A person may go for quite some time without experiencing symptoms, then have a flare-up. Many factors can trigger flare-ups, including allergic reactions. For people with eczema, avoiding known allergens may help prevent flare-ups.

Other strategies for reducing or preventing eczema include:

  • avoiding harsh soaps and highly fragranced products
  • not taking long, hot baths or showers
  • applying topical corticosteroid creams to itchy areas
  • taking an antihistamine, such as diphenhydramine (Histergan)
  • applying cool, wet compresses to the skin to reduce itchiness
  • taking steps to reduce stress, such as by practicing meditation, yoga, or tai chi
  • avoiding extremely hot temperatures, as sweat can worsen symptoms

A person can also reduce eczema symptoms by keeping their skin clean, moisturized, and dry.

If eczema is severe and does not respond to home treatments, a doctor can prescribe medicated creams and ointments to reduce symptoms and their occurrence.

In addition to topical corticosteroid creams, the doctor may prescribe calcineurin inhibitors. Examples include tacrolimus ointment and pimecrolimus cream. However, a person should use these with caution, as they carry warnings about a possible risk of cancer.

Excessive itching can break the skin, which can become infected. If this happens, the person may need to apply a prescription antibiotic cream or take an oral antibiotic.

A doctor may recommend treating some cases of eczema with:

A person may also benefit from:

  • bleach baths
  • wet wraps
  • consistent moisturizing

It is important to check with a doctor before trying these treatments.

If scratching during sleep is a problem, wearing soft gloves might help.

Healthcare professionals do not know the cause of eczema, but it tends to run in families. Below are some examples of triggers that can cause eczema to worsen:

  • hormonal changes
  • materials such as wool or synthetic fabrics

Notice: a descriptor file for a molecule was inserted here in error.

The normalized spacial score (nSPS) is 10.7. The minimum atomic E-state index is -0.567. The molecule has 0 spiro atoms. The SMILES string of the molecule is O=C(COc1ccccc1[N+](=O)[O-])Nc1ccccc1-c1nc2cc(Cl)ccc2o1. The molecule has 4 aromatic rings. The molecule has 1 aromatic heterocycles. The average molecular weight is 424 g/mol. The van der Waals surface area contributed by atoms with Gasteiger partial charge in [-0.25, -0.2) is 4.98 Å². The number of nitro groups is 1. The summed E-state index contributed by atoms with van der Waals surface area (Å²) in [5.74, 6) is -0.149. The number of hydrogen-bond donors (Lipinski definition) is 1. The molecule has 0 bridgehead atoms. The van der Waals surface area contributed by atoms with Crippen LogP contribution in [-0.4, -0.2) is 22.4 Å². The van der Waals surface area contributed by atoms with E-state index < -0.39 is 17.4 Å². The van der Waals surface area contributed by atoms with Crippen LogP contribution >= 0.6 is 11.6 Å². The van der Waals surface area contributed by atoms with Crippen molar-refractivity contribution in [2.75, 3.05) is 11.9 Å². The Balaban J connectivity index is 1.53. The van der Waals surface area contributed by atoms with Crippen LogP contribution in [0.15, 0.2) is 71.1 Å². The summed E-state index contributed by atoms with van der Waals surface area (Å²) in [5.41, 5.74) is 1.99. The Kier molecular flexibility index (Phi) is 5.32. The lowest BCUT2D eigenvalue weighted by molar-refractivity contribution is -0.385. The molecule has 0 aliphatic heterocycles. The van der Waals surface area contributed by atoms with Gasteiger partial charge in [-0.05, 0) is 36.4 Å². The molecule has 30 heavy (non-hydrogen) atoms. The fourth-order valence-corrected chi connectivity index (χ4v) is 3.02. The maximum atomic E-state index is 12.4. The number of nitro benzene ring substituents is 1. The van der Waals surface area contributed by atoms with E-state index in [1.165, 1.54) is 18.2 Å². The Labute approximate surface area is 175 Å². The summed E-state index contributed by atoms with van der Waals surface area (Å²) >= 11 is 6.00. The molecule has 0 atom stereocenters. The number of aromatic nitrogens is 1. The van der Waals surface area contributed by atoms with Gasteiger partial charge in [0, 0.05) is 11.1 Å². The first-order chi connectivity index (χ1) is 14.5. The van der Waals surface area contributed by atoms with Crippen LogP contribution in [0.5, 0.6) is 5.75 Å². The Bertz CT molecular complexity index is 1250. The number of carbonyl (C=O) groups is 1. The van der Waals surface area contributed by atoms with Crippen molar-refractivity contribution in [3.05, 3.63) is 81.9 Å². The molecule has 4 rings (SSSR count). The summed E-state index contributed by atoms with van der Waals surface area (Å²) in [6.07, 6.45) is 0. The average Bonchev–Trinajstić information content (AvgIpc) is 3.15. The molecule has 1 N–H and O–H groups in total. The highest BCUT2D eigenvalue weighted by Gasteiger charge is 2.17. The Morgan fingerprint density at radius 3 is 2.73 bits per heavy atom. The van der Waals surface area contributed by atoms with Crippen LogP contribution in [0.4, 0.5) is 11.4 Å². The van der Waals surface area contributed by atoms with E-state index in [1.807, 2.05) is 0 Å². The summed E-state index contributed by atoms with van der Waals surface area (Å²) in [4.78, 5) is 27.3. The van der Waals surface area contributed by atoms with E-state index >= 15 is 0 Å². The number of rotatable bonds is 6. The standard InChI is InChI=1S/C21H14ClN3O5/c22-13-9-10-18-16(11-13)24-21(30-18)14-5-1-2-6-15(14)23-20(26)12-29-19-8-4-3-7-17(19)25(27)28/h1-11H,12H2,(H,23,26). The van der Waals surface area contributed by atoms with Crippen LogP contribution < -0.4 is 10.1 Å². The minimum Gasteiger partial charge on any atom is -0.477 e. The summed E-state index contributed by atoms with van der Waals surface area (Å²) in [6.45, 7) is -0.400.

• allergic reactions
  • cold,dry weather
  • pollen
  • pet fur
  • dust mites
  • harsh or highly fragranced soap, detergent, or shampoo

Psoriasis is caused by an autoimmune mechanism, and genetics plays a role.

In addition, certain fungi and viruses, such as the human papillomavirus, commonly known as HPV, are associated with psoriasis. Understanding exactly how will require further research.

It is possible to have both of these conditions, and a person may need to use different treatments for each.

One 2014 study included participants with both eczema and psoriasis. The researchers found different genes in skin tissue affected by each condition, and they say that identifying the “molecular signature” of psoriasis and eczema could help doctors more definitively diagnose each condition.

Examples of other conditions that can resemble some presentations of eczema and psoriasis include:

If a person has skin symptoms and the cause is unclear, they should receive medical guidance.

Ringworm is a highly contagious fungal infection that causes a circular rash under the skin. Antifungal medications can treat it.

Psoriasis is an autoimmune disease that is not contagious. It often causes thick, raised areas of skin that are a distinct color, texture, or both.

Eczema is also not contagious. It can be triggered by external factors, such as stress or fragranced products. It can present in many ways, but it often looks like a discolored, dry, itchy rash.

Psoriasis and eczema can respond to oral, topical, or injected medications.

Psoriasis and eczema are different health conditions that can have similar symptoms. The two have different causes and treatments.

However, using topical medications, avoiding triggers, and keeping the skin clean and moisturized can help ease symptoms of either or both of these health issues.